(First of two parts)
I recently interviewed Philippine Swimming League (PSL) swimmer Jan Vincent “JV” Llaguno, 18, a varsity tanker of De La Salle University-Dasmariñas.
JV is a Bachelor of Physical Education student and was a participant in the 2015 Summer World University Games in Gwangju, South Korea.
Many say sports and politics don’t mix but there are always exceptions.
JV said that “politics and sports or sports diplomacy use sports as a means to influence diplomatic, social, and political relations, and that sports diplomacy may transcend cultural differences and bring people together.”
The use of sports and politics has both positive and negative implications as history has proven. Sports competitions have the intention to bring about change in certain cases. Nationalistic fervor is sometimes linked to victories or losses in some sports.
The Olympics is often the biggest example of using sports for diplomatic means. While ethnicity and race can cause division, sports can also help reconcile differences.
Sports is an important part of Philippine culture but it was never been the priority of our top officials. They have no vision for our athletes.
Basically, we Filipinos love sports.
But look at Manny Pacquiao; how the whole country joins him each time he gets in the ring. The Philippines fell in love with football when the Azkals came along. And there is a basketball court in practically every barangay across the nation. We are not short on passion and neither do we lack talent. So what is it that is making us fail so miserably?
The Philippine Sports Commission (PSC) is the government agency primarily tasked of assisting in the development of amateur sports in the country while the Philippine Olympic Committee (POC) is a private, non-government organization recognized by the International Olympic Committee (IOC) as the sole agency in the Philippines responsible for athletes competing in the SEA Games, Asian Games and the Olympics.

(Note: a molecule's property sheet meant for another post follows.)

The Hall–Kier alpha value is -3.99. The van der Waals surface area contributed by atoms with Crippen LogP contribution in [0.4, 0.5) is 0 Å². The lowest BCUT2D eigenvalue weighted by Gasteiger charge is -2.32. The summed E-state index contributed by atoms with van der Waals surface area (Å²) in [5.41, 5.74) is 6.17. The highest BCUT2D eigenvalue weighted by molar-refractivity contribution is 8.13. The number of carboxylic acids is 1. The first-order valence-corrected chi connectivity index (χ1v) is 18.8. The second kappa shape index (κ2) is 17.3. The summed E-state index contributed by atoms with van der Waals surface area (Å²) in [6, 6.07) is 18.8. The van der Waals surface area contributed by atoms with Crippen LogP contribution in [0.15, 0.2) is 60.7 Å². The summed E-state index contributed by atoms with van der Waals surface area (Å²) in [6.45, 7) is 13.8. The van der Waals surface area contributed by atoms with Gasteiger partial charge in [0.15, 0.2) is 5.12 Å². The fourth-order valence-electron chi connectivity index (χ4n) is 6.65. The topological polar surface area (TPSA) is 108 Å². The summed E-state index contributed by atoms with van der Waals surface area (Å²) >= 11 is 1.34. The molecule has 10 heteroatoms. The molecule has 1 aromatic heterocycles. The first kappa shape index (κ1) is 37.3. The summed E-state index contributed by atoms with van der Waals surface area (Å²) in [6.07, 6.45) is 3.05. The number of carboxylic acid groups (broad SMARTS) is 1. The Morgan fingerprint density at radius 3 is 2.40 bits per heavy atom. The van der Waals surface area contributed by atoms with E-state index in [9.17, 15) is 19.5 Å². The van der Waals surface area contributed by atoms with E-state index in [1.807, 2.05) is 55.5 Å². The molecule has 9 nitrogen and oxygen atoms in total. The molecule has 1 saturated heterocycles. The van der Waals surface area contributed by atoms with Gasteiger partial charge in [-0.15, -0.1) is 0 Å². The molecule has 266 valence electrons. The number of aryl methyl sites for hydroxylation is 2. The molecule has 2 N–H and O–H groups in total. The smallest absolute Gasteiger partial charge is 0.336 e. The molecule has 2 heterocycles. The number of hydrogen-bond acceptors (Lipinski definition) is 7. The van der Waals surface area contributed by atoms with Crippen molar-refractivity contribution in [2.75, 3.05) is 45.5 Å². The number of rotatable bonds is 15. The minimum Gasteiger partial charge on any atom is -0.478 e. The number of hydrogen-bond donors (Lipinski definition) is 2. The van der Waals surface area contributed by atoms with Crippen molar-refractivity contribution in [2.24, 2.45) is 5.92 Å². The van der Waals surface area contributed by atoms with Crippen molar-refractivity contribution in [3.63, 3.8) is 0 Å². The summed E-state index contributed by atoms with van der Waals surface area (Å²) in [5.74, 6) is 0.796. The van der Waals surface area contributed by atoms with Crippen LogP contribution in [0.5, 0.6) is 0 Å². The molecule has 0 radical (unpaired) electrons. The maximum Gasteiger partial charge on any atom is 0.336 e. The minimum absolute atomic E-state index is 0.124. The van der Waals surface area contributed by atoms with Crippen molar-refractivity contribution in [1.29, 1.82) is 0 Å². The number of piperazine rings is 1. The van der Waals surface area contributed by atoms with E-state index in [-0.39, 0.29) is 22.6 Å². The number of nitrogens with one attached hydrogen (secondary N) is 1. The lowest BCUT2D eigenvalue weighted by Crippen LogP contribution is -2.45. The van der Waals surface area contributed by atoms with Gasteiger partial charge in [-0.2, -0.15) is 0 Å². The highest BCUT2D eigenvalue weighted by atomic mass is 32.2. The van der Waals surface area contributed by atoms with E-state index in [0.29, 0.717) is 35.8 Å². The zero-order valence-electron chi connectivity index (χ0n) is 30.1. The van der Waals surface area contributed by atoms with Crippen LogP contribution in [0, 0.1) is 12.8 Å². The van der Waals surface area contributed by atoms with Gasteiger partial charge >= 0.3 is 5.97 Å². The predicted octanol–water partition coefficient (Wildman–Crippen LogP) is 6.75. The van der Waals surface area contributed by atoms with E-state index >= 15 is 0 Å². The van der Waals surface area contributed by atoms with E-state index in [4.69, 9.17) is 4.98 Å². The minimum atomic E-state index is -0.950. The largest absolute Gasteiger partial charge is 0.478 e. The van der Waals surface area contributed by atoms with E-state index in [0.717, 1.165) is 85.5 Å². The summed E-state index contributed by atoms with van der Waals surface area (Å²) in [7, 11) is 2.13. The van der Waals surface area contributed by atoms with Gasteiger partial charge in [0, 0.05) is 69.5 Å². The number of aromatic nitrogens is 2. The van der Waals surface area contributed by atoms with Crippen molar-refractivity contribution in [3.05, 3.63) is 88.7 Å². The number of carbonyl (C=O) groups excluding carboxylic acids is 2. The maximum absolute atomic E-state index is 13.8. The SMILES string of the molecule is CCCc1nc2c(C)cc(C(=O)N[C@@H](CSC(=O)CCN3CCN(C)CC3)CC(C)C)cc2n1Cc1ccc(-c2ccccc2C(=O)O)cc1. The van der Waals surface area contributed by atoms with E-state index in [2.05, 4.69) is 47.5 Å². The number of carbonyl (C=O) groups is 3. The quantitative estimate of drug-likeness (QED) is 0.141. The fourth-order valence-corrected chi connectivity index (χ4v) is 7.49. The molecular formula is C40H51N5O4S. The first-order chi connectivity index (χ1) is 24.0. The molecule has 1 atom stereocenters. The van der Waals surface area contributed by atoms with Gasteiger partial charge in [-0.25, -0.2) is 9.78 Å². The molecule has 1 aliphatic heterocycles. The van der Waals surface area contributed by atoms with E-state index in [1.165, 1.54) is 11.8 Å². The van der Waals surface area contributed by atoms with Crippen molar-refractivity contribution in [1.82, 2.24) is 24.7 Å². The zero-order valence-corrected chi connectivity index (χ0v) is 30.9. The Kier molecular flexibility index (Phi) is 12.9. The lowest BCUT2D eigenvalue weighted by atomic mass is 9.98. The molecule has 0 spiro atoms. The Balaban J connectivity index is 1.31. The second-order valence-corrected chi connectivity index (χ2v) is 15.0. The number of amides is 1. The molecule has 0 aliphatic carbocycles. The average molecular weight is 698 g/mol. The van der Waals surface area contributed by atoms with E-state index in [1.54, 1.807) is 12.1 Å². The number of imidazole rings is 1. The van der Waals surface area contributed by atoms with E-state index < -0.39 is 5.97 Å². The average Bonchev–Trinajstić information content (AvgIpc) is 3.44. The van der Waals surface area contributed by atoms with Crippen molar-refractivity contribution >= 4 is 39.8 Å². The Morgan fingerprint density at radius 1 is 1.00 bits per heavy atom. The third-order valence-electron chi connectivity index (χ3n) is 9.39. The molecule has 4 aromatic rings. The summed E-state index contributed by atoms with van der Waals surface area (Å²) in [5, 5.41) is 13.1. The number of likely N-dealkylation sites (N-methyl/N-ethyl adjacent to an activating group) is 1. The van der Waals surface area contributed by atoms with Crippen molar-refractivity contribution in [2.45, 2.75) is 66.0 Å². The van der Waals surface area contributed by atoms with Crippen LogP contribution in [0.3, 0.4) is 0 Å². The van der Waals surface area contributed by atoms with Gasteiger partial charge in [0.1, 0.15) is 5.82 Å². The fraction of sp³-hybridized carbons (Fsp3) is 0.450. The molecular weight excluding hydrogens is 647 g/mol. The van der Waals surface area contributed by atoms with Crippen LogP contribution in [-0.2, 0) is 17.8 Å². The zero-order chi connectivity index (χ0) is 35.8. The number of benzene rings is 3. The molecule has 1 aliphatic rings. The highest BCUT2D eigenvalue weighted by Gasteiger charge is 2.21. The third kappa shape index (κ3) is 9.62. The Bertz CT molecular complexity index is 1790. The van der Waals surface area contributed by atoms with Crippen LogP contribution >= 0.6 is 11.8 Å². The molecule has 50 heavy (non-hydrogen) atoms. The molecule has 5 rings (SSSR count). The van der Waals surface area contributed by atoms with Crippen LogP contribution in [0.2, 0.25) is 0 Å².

As an athlete, representing the country is a huge undertaking hence we prepare ourselves for the pressure of competing internationally.
Sending athletes to international competition is akin to sending diplomats to other countries.
There are minimum standards that the government must strive to achieve if they want the rest of the world to take Philippines seriously in sports.
The majority of Filipinos believe that the government is to blame for the country’s failure in sports. Besides proper training and proper diet, psychological readiness is also required for optimal athletic performance.
Some athletes lack nutrition as well as physical and mental conditioning. How can they be mentally strong if they’re not physically strong?
We don’t even have proper training facilities and nobody is exerting effort to fulfill these needs.
Former President Fidel V. Ramos, a sports fan and an athlete, signed Executive Orders 63 and 64 that mandated the creation of Physical, Fitness and Sports Development Councils to promote physical education and sports programs and competitions on a national scale. Whatever happened to this law?
It was also during his term that the Philippines last won an Olympic medal. When will be the next?
Does the present administration ranks sports on the top of its priorities?
The lack of attention given to sports is evident in the laughable budget the government has for athletic development. This neglect appears to perpetuate yet another problem; destructive politics among local sports agencies.
Among these are accusations of mishandling of funds and power struggles between heads of National Sports Association (NSA’s), the PSC and the POC that has been going on for years.
Caught in the middle of these dirty squabbles are the athletes, some of which were deprived of financial support or barred from competing in international competitions.